How Teenage Behavior Predicts the Future of Technology

From Facebook to Snapchat, what appear to be dumb toys for teens wind up billion-dollar industries
Reuters

Studying teenage behavior to learn about the future of anything might initially strike you as somewhat crazy. These are kids, after all, and their lives scarcely resemble the world of adults. They have pop quizzes, not salaried jobs; they spend more on shoes and concerts than families spend on food, as a share of their budget. What in the world could we learn from them?

But as we hope to explain in Kids These Days, our new special report on teen behavior and its lessons for business, technology, and health, those who'd ignore young people simply because they're young are overlooking this demographic at our own peril. 

One important category where teenage behavior acts as a leading indicator for the national trends is social media. The archetypal social network, Facebook, started as an online yearbook for teenagers and young twentysomethings at Ivy League universities. Even after it went national, adults still considered it a mysterious toy for their college-age children. But the very things that teenagers found useful about Facebook—it was an elegant way to follow, or keep up with, friends around campus and the country—turned out to be just as useful for adults.

This story—adults finding teenage social media behavior stupid, just before the entire country adopts it —has played itself out over and over again. "Stop looking at your phone!" used to be what you said to your kid at the dinner; now it's what everybody says to everybody at every table. Snapchat was very recently considered, among most people I read and know, at best a joke and at worst a teenage sexting app. (Nevermind that people are actually more likely to "sext" on regular SMS.) Indeed, the app gained traction first among college and high school kids. But today, studies have estimated that Snapchat has a 20 percent iPhone market share and more than 25 million active users in the U.S. Just like Facebook, what adults once considered an illicit toy has turned into a real, massive communication protocol. Facebook and Google both bid $3 billion for the service, and both were turned down.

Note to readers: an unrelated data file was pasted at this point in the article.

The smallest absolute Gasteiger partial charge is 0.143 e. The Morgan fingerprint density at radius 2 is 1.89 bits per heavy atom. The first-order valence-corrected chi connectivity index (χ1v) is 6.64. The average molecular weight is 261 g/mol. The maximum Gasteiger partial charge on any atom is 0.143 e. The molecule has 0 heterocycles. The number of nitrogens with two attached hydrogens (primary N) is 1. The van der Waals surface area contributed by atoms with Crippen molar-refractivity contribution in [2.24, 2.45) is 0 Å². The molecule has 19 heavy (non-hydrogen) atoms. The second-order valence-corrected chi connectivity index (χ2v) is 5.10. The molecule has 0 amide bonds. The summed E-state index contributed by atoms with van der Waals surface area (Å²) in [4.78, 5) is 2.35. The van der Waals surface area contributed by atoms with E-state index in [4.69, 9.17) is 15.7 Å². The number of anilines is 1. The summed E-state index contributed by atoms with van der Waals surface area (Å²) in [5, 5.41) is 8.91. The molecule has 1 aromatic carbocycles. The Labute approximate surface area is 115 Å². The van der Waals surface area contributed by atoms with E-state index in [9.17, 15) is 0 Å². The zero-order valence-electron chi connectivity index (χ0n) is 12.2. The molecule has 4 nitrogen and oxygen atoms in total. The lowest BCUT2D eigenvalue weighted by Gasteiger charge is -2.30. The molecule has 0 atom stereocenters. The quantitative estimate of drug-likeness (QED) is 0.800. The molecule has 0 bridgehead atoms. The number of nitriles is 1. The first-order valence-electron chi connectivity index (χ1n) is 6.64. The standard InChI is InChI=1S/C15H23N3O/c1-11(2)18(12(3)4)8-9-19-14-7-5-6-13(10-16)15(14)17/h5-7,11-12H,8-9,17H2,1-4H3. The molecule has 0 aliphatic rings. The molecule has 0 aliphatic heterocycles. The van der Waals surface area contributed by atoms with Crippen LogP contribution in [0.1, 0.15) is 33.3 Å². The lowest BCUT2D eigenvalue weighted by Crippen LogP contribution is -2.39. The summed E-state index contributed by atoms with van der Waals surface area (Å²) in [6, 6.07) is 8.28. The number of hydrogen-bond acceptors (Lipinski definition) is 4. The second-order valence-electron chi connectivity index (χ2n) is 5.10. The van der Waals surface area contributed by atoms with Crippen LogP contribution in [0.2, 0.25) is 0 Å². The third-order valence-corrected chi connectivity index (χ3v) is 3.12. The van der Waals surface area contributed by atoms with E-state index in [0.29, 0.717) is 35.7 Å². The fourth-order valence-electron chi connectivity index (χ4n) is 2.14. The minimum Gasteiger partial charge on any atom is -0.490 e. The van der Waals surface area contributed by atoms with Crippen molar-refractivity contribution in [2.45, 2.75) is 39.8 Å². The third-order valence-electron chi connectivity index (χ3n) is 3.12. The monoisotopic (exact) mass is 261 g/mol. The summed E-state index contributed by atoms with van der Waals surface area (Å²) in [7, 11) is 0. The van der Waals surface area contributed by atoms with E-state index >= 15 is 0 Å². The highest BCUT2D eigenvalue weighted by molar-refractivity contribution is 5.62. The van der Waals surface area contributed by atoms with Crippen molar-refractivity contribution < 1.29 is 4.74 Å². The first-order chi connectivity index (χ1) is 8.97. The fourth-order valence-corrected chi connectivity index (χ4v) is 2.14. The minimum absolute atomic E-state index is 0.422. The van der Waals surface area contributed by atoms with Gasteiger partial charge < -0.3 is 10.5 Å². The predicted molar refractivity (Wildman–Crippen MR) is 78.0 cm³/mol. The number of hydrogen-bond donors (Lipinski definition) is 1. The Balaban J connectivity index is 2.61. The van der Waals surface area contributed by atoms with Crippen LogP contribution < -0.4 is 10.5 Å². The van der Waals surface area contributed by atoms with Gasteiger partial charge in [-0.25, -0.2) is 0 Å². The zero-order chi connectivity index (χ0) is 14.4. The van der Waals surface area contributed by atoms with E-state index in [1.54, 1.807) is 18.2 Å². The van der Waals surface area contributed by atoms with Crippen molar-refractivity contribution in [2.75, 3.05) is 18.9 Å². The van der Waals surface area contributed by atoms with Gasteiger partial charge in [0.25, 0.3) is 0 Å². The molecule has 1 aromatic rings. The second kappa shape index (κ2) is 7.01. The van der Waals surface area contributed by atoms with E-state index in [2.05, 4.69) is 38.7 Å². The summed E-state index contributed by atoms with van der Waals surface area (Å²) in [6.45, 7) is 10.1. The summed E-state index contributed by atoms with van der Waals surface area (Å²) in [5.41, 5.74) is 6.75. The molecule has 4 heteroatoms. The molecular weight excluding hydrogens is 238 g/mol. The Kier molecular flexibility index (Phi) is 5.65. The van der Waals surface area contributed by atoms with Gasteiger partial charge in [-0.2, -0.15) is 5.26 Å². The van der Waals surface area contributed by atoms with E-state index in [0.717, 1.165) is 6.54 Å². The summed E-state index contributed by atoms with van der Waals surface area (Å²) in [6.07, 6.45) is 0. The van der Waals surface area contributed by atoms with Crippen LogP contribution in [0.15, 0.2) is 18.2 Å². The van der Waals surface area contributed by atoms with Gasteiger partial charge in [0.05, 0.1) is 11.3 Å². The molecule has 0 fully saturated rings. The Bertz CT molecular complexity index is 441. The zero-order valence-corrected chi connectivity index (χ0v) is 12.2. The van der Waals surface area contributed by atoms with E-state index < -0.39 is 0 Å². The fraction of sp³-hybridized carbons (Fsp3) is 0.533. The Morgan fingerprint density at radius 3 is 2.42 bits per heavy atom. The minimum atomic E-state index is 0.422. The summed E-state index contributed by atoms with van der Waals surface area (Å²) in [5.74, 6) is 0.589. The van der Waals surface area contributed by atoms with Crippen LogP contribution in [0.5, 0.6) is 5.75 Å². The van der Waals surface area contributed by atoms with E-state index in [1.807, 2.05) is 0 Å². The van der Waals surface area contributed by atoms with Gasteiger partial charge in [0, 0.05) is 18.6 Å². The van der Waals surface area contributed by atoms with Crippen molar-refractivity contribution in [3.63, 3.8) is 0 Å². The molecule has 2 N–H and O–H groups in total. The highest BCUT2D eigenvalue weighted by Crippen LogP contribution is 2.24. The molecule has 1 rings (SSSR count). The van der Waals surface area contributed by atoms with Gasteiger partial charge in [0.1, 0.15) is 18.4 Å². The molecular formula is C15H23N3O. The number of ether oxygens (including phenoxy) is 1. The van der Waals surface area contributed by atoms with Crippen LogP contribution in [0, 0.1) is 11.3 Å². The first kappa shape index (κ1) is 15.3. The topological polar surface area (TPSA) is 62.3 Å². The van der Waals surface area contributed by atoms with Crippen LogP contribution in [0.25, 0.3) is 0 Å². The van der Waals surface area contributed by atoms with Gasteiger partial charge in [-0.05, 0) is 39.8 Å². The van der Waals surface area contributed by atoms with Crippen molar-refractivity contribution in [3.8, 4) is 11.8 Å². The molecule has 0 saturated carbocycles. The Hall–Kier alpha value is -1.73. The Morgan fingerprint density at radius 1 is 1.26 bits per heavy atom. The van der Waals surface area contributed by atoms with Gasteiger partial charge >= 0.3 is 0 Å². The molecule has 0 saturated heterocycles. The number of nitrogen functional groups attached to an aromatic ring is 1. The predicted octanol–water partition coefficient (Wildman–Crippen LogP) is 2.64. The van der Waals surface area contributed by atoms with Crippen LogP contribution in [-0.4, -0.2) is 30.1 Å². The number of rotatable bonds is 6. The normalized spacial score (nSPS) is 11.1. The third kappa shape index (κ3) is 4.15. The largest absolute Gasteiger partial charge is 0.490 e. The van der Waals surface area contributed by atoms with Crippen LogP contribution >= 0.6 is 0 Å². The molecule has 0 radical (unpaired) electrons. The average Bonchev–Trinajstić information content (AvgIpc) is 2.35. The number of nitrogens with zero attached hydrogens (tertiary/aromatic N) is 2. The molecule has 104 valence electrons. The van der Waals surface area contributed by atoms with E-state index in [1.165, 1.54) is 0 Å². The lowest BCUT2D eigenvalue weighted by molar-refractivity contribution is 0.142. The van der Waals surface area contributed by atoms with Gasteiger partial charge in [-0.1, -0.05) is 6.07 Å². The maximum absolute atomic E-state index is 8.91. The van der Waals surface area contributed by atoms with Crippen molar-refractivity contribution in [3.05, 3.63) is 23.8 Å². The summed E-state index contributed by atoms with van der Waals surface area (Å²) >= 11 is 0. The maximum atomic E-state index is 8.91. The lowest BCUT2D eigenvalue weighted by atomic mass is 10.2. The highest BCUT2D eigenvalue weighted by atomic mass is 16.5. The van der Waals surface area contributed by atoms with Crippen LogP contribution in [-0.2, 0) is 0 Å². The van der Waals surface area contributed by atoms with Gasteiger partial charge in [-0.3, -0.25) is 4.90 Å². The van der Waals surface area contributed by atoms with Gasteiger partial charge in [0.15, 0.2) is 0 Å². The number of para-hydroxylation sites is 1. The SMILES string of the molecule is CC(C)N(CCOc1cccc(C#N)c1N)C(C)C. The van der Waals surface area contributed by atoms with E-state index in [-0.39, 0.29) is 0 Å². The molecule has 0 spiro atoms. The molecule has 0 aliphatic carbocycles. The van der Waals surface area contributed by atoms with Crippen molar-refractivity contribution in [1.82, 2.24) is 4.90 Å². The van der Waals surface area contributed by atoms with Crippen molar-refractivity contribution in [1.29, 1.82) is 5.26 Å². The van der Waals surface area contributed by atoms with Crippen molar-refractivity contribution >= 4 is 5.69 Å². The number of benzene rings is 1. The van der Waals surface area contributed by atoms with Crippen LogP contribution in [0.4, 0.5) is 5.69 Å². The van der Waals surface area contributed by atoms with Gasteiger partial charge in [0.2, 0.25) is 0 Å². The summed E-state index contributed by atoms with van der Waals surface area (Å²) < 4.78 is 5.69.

One person who seems to understand the predictive power of  teenagers' social media behavior is Mark Zuckerberg. When he bought Instagram, a popular photo-sharing app with a young audience, for $1 billion, it was considered borderline reckless.Today Instagram is now as popular as Facebook among teens, according to a recent survey by Piper Jaffray. Indeed, Facebook has acknowledged that it's losing the invaluable patina of cool among teenagers. That's one of the reasons why it's thought to have bid so highly for Snapchat: The $116 billion company understands and values the power of teenage addiction.

Why might teenage tech at so accurately, and routinely, predict national attitudes? As Potluck's Josh Miller alluded to in this essay, high schools are the perfect offline social network to amplify the viral potential of online social networks. If an app is easy and addictive enough for kids to use and share as they're scurrying between classes, it will probably be simple and alluring enough for adults to use when they turn away from their computer screens. 

Presented by

Derek Thompson is a senior editor at The Atlantic, where he writes about economics, labor markets, and the entertainment business.

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